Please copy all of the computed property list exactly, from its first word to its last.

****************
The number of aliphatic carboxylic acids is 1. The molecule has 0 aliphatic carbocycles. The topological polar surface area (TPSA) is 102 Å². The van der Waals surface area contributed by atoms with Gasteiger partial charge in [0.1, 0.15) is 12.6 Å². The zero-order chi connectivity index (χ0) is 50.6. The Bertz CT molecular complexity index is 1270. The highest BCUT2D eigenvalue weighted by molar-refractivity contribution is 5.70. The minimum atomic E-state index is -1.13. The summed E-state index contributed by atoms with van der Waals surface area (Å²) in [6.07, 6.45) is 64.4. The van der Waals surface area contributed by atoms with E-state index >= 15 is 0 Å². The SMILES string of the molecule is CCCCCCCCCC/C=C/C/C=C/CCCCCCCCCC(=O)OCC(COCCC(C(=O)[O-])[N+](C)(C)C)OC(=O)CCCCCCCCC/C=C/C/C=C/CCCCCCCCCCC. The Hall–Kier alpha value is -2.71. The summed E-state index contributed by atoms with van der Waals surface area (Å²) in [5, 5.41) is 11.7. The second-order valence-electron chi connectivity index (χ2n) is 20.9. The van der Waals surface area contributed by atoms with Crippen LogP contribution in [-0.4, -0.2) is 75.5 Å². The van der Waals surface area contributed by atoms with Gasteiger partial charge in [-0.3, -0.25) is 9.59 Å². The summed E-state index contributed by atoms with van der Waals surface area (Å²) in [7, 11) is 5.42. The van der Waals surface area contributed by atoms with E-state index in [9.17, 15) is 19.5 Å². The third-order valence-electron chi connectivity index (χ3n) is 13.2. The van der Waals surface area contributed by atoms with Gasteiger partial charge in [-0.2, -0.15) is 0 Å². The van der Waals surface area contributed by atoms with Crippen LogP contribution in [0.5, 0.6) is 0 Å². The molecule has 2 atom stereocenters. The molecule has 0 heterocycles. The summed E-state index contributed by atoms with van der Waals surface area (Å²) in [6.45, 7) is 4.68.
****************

The number of aliphatic carboxylic acids is 1. The molecule has 0 aliphatic carbocycles. The topological polar surface area (TPSA) is 102 Å². The van der Waals surface area contributed by atoms with Gasteiger partial charge in [0.1, 0.15) is 12.6 Å². The zero-order chi connectivity index (χ0) is 50.6. The Bertz CT molecular complexity index is 1270. The highest BCUT2D eigenvalue weighted by molar-refractivity contribution is 5.70. The minimum atomic E-state index is -1.13. The summed E-state index contributed by atoms with van der Waals surface area (Å²) in [6.07, 6.45) is 64.4. The van der Waals surface area contributed by atoms with E-state index >= 15 is 0 Å². The SMILES string of the molecule is CCCCCCCCCC/C=C/C/C=C/CCCCCCCCCC(=O)OCC(COCCC(C(=O)[O-])[N+](C)(C)C)OC(=O)CCCCCCCCC/C=C/C/C=C/CCCCCCCCCCC. The Hall–Kier alpha value is -2.71. The summed E-state index contributed by atoms with van der Waals surface area (Å²) in [5, 5.41) is 11.7. The second-order valence-electron chi connectivity index (χ2n) is 20.9. The van der Waals surface area contributed by atoms with Crippen LogP contribution in [-0.4, -0.2) is 75.5 Å². The van der Waals surface area contributed by atoms with Gasteiger partial charge in [-0.3, -0.25) is 9.59 Å². The summed E-state index contributed by atoms with van der Waals surface area (Å²) in [7, 11) is 5.42. The van der Waals surface area contributed by atoms with E-state index in [9.17, 15) is 19.5 Å². The third-order valence-electron chi connectivity index (χ3n) is 13.2. The van der Waals surface area contributed by atoms with Gasteiger partial charge in [-0.2, -0.15) is 0 Å². The van der Waals surface area contributed by atoms with Crippen LogP contribution in [0.5, 0.6) is 0 Å². The molecule has 2 atom stereocenters. The molecule has 0 heterocycles. The summed E-state index contributed by atoms with van der Waals surface area (Å²) in [6.45, 7) is 4.68.